Universities are the primary centers of knowledge creation. The core mission of the research that is conducted in universities worldwide is two-fold: To engage in discoveries which are beneficial for the society and to engage in transfer of knowledge through various means which include but not limited to publications, training and education of students, employment of graduates, conferences, consultations, collaborations and obtaining rights in the form of copyrights and patents.1 Intellectual Property rights can be in the form of patents, copyrights, trademarks and trade secrets. The academic research is predominantly concerned with patents and copyrights with a few cases of trademarks and trade secrets. These rights stimulate competition, create and maintain an ecosystem of continuous and quality innovation. By providing a limited monopoly for a given period of time to the creators, innovation is encouraged, benefitting the society at the same time.
There is an ensuing debate about the increasing shift in the focus of the university research from actively publishing, transferring the knowledge to the public to actively engaging in industry sponsored commercialization of the research results. The chief concern that was raised by the dissidents/naysayers of commercialization is about the compromise that can occur in free circulation and exchange of the research knowledge to the public. Even though Intellectual Property Rights (IPRs) can promote the conversion of the research into public benefits, the very fact that they are monopolies can bring about a clash between the private profit and public good.2 3 The right balance between the commercialization and public benefit needs to be set, lest the IPRs can block the free exchange of the ideas and eventually result in private aggrandization with very little benefit to the public. There is a strong push in both developed and developing countries by policy makers to encourage generation of revenues for university research outside and beyond the government grants by forging connections with the industry. While there are serious concerns that the resultant narrow focus on quality research can ultimately restrict the flow and advancement of science, there is a huge surge in university led commercialization of the research knowledge. Ideally, university start- ups or university spin-offs can offer a means of resolving the tensions of commercializing knowledge and capturing the economic benefits by creating a niche ecosystem which can utilize the university research and the resulting IPRs at a local level4. Creation of awareness about IPR protection among the students and the academicians is an important step in making progress in the direction of commercialization of a viable research project and its product. Studies have shown that not mere creation of IPR awareness but there is also a need to emphasize the change in research ecosystem wherein the researchers are aided in identifying the correct research problems with industrial applicability and providing incentives to researchers for innovation, establishing of technology transfer offices and IPR departments as a part of every research institute.5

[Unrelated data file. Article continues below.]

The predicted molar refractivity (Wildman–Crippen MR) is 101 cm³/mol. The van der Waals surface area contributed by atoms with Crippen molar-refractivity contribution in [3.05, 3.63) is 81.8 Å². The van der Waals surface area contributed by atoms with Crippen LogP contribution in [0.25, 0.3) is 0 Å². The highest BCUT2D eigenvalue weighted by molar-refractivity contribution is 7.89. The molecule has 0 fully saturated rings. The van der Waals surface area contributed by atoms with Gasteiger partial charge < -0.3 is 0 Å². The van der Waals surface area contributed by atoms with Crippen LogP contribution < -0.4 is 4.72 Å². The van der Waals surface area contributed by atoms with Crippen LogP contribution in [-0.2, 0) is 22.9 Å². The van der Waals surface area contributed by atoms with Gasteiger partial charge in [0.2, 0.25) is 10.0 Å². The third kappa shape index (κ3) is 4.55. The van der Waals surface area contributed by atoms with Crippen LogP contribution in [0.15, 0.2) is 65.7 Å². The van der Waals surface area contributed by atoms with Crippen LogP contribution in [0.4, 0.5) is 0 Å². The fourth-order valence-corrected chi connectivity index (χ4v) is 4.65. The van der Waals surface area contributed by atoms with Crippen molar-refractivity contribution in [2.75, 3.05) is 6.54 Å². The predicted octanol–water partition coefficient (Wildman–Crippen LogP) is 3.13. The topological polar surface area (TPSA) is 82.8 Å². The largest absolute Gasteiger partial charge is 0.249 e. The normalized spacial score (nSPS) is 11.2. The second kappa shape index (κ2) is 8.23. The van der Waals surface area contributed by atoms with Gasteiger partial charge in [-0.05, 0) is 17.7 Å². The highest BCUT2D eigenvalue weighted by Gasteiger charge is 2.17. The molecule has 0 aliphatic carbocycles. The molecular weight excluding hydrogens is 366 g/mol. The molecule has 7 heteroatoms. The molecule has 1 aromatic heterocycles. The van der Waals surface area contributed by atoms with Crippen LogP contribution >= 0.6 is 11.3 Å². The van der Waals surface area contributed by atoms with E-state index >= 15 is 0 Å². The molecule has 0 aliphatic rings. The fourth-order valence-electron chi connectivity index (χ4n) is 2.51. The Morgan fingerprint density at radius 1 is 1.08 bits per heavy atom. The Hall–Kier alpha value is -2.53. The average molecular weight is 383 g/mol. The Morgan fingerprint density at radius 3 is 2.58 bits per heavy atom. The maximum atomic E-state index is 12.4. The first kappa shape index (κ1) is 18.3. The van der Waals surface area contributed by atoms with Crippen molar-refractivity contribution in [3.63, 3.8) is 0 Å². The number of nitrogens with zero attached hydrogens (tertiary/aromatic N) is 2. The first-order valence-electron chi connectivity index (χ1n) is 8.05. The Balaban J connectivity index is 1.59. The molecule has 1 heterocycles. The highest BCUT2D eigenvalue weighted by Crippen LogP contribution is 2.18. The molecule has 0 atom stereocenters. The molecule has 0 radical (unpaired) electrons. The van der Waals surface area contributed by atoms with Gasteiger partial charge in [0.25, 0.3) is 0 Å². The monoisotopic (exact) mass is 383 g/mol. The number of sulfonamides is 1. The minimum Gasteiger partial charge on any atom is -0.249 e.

Exploitation of university resources to create wealth has been a major agenda around the world and has been duly incorporated into national IPR policies. Bayh-Dohl Act of 1980 (University and Small Business Patent Procedures Act) of USA propelled major changes in patent policies in university context, resulting in increased collaboration of academia and industries. Although there are mixed reviews about the act, it initiated a chain reaction in the U.S. university research base and resulted in considerable amount of commercialization of the university research. Based on this Act, several other nations adopted their national IPR policies. The government of India introduced Protection and Utilization of Public Funded Intellectual Property bill (PUPFIPB)-2008 in Rajyasabha. However, the bill faced serious criticism because of its lack of understanding of the Indian research milieu and the socio-economic factors of the country.6 The National IPR policy of India which was adopted in 2016 also attracted a considerable amount of resistance because of its undue emphasis on commercialization and value less patents. Encouraging the establishment of university startups and open access publishing which helps to ensure proper dissemination of knowledge were suggested as some of the desirable means of encouraging innovation and further public interest.
- Managing University Intellectual Property in the Public Interest Committee---National research council of the national academies
- The impact of intellectual property rights on the scientific publication chain Roger Elliott---Learned Publishing (2005)18, 91–94
- Keeping science open: the effects of intellectual property policy on the conduct of science: The royal Society Report (www.royalsoc.ac.uk.)
- Making sense of diversity and reluctance: academic–industrial relations and intellectual property Brian Rappert, Andrew Webster, David Charles ---Research Policy 28 _1999. 873–890
- India: Reforming University Research Ecosystem Can Help Uplift India's IPR Index ---Singh and Associates
- Does India needs its own Bayh-Dole? The perils of all scientific research being geared for profits—Sunil Abraham in The Hindu